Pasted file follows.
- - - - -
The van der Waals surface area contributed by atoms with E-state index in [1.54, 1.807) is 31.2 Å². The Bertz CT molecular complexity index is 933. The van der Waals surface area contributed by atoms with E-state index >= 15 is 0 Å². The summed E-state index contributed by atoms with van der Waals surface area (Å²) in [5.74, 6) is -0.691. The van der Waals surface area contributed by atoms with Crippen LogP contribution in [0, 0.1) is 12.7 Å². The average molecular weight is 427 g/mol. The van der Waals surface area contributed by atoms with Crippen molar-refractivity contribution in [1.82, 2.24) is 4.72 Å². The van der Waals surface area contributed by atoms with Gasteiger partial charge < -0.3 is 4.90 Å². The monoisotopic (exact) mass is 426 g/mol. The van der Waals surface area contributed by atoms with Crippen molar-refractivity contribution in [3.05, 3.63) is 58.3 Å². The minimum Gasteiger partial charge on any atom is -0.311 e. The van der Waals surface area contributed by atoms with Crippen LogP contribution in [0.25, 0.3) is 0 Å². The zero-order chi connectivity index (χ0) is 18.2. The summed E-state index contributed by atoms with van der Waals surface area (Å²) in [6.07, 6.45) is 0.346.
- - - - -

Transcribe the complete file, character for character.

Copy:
The van der Waals surface area contributed by atoms with E-state index in [1.54, 1.807) is 31.2 Å². The Bertz CT molecular complexity index is 933. The van der Waals surface area contributed by atoms with E-state index >= 15 is 0 Å². The summed E-state index contributed by atoms with van der Waals surface area (Å²) in [5.74, 6) is -0.691. The van der Waals surface area contributed by atoms with Crippen LogP contribution in [0, 0.1) is 12.7 Å². The average molecular weight is 427 g/mol. The van der Waals surface area contributed by atoms with Crippen molar-refractivity contribution in [1.82, 2.24) is 4.72 Å². The van der Waals surface area contributed by atoms with Gasteiger partial charge < -0.3 is 4.90 Å². The monoisotopic (exact) mass is 426 g/mol. The van der Waals surface area contributed by atoms with Crippen molar-refractivity contribution in [3.05, 3.63) is 58.3 Å². The minimum Gasteiger partial charge on any atom is -0.311 e. The van der Waals surface area contributed by atoms with Crippen LogP contribution in [0.25, 0.3) is 0 Å². The zero-order chi connectivity index (χ0) is 18.2. The summed E-state index contributed by atoms with van der Waals surface area (Å²) in [6.07, 6.45) is 0.346.